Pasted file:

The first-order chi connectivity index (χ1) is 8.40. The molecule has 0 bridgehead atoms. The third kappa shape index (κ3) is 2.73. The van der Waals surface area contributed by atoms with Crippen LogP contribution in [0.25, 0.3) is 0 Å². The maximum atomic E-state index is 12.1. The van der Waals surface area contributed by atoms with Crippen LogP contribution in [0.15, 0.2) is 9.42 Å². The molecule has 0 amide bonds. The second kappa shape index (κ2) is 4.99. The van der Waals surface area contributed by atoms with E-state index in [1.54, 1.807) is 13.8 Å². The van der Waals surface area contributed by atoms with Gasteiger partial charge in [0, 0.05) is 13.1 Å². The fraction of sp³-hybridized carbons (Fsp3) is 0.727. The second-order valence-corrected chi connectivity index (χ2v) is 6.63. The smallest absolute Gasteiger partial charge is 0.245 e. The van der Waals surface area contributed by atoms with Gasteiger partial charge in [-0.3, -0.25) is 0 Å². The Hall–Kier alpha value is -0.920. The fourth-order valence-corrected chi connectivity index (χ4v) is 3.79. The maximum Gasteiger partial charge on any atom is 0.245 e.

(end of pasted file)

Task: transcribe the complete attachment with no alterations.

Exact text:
The first-order chi connectivity index (χ1) is 8.40. The molecule has 0 bridgehead atoms. The third kappa shape index (κ3) is 2.73. The van der Waals surface area contributed by atoms with Crippen LogP contribution in [0.25, 0.3) is 0 Å². The maximum atomic E-state index is 12.1. The van der Waals surface area contributed by atoms with Crippen LogP contribution in [0.15, 0.2) is 9.42 Å². The molecule has 0 amide bonds. The second kappa shape index (κ2) is 4.99. The van der Waals surface area contributed by atoms with E-state index in [1.54, 1.807) is 13.8 Å². The van der Waals surface area contributed by atoms with Gasteiger partial charge in [0, 0.05) is 13.1 Å². The fraction of sp³-hybridized carbons (Fsp3) is 0.727. The second-order valence-corrected chi connectivity index (χ2v) is 6.63. The smallest absolute Gasteiger partial charge is 0.245 e. The van der Waals surface area contributed by atoms with Gasteiger partial charge in [-0.3, -0.25) is 0 Å². The Hall–Kier alpha value is -0.920. The fourth-order valence-corrected chi connectivity index (χ4v) is 3.79. The maximum Gasteiger partial charge on any atom is 0.245 e.